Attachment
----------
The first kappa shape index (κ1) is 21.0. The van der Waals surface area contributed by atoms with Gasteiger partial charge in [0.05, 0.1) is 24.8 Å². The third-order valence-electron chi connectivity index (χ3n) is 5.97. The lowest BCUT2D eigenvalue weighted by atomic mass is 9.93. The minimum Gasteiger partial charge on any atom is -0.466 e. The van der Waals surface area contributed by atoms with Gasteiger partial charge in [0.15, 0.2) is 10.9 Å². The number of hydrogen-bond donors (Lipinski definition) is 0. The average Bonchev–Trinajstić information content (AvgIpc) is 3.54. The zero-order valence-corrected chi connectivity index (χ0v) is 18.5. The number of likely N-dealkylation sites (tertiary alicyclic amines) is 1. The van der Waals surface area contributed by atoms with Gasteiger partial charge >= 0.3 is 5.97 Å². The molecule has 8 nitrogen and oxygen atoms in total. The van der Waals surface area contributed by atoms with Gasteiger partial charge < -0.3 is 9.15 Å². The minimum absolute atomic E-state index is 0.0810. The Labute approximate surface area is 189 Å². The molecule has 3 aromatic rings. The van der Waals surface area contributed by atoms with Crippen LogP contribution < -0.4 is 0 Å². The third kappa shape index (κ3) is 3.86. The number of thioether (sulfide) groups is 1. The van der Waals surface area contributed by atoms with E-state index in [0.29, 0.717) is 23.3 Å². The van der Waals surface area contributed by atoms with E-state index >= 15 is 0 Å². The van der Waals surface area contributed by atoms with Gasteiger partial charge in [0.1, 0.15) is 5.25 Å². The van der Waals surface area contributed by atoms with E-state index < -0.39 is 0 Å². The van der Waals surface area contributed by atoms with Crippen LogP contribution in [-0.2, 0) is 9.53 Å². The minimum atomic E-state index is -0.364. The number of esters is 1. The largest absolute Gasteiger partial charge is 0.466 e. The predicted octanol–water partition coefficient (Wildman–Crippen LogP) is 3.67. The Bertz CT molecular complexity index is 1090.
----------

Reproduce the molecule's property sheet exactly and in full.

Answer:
The first kappa shape index (κ1) is 21.0. The van der Waals surface area contributed by atoms with Gasteiger partial charge in [0.05, 0.1) is 24.8 Å². The third-order valence-electron chi connectivity index (χ3n) is 5.97. The lowest BCUT2D eigenvalue weighted by atomic mass is 9.93. The minimum Gasteiger partial charge on any atom is -0.466 e. The van der Waals surface area contributed by atoms with Gasteiger partial charge in [0.15, 0.2) is 10.9 Å². The number of hydrogen-bond donors (Lipinski definition) is 0. The average Bonchev–Trinajstić information content (AvgIpc) is 3.54. The zero-order valence-corrected chi connectivity index (χ0v) is 18.5. The number of likely N-dealkylation sites (tertiary alicyclic amines) is 1. The van der Waals surface area contributed by atoms with Gasteiger partial charge >= 0.3 is 5.97 Å². The molecule has 8 nitrogen and oxygen atoms in total. The van der Waals surface area contributed by atoms with Gasteiger partial charge < -0.3 is 9.15 Å². The minimum absolute atomic E-state index is 0.0810. The Labute approximate surface area is 189 Å². The molecule has 3 aromatic rings. The van der Waals surface area contributed by atoms with Crippen LogP contribution < -0.4 is 0 Å². The third kappa shape index (κ3) is 3.86. The number of thioether (sulfide) groups is 1. The van der Waals surface area contributed by atoms with E-state index in [0.29, 0.717) is 23.3 Å². The van der Waals surface area contributed by atoms with E-state index >= 15 is 0 Å². The van der Waals surface area contributed by atoms with Gasteiger partial charge in [0.1, 0.15) is 5.25 Å². The van der Waals surface area contributed by atoms with E-state index < -0.39 is 0 Å². The van der Waals surface area contributed by atoms with Crippen LogP contribution in [-0.2, 0) is 9.53 Å². The minimum atomic E-state index is -0.364. The number of esters is 1. The largest absolute Gasteiger partial charge is 0.466 e. The predicted octanol–water partition coefficient (Wildman–Crippen LogP) is 3.67. The Bertz CT molecular complexity index is 1090.